"We really want to step that up," she says. "We also really want to support episodic creation. This year on the programming side, you saw us launch the episodic stream of content, so we want to be involved in several different ways in how episodic content can be developed for independent production in Canada. And with the support from Netflix, it makes it possible. So for us, it's creating that infrastructure for us to actually be able to deliver these programs, and then also funds to contribute to the projects themselves."

So what exactly does that support from Netflix ultimately look like? Inside Out will be rolling out some announcements in the near future to further explain. 

"The first step was announcing this partnership exists, and we really wanted to reach queer filmmakers in Canada," Wilson says. "We wanted people to know: this is happening, stay tuned. Hopefully it's going to create a lot of change and a lot of impact. So later this year, and then early next year as well, we're going to be announcing how the money is going to be distributed through our professional development platforms. So we really want folks to stay tuned and stay engaged. We'll be doing a lot of outreach specific to these particular programs."

A promotional image from Trevor Anderson's Docking , which is screening at the festival. Anderson will also be pitching a project in the forum. (Docking)

Wilson says hearing that folks have negative things to say about the position of a festival being "small or niche or anything like that" really pushes her to use that an advantage as opposed to a disadvantage.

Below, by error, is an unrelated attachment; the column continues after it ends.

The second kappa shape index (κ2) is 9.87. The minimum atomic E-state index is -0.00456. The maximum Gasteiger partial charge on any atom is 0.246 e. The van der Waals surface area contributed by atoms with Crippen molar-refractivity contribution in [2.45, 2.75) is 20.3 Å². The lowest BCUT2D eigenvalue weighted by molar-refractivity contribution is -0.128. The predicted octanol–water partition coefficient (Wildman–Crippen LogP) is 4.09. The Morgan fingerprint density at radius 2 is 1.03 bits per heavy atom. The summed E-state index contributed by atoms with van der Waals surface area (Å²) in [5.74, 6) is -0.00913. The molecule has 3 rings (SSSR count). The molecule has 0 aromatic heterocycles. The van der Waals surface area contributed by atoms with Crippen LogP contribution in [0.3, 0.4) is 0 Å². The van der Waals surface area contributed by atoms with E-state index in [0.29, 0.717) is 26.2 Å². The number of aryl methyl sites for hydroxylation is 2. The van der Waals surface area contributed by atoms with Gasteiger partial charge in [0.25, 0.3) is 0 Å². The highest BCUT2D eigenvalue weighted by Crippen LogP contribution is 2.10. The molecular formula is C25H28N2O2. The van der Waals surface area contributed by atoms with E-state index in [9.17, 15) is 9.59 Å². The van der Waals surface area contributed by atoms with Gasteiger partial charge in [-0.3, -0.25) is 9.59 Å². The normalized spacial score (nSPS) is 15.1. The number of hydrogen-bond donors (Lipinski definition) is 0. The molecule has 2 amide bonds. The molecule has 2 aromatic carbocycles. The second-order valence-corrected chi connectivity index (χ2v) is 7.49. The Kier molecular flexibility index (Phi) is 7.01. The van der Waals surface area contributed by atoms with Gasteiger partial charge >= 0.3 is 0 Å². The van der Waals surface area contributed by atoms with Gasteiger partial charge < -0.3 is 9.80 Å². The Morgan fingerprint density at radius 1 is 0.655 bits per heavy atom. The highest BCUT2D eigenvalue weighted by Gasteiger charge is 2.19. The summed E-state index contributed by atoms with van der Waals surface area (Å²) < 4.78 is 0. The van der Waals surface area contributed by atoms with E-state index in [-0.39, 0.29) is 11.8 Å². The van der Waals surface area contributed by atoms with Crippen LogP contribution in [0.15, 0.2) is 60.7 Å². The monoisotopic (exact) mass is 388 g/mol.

"I think in the current climate that we're in, with the shifting distribution picture and how that's impacting mainstream festivals, we're actually really uniquely positioned as a niche festival — you know, that thing that people have not seen as a strength in the past. I think it's totally a strength, owning that and being able to say to potential partners like Netflix that we really have these connections to the community and that's where we want to we want to grow from there. Because who knows what the film festival presentation picture is gonna look like in five years? But we know that on the content development side, there's something that we can be a part of. So that really excites me."

It should excite all of us, really. LGBTQ storytelling — particularly episodic — is having an extraordinary moment right now, from Special to Vida (the second season of which is screening at Inside Out) to Pose to our very own Schitt's Creek. To have Inside Out's initiatives available to help Canadians build on that surely brings a welcome dose of optimism to any struggling queer filmmaker still looking from the outside in.

Note: A previous version of this story said Netflix was committing $250 million in Canadian film and TV. The number is actually $25 million.

Inside Out 2019. May 23-June 2. Toronto.

About the Author

Peter Knegt has worked for CBC Arts since 2016, writing the LGBTQ-culture column Queeries (winner of the 2019 Digital Publishing Award for best digital column in Canada) and spearheading the launch and production of series Canada's a Drag and interactive project Superqueeroes, both of which won him 2020 Canadian Screen Awards. Beyond CBC, Knegt is also the filmmaker of numerous short films and the author of the book About Canada: Queer Rights. You can follow him on Instagram and Twitter with the same obvious handle: @peterknegt.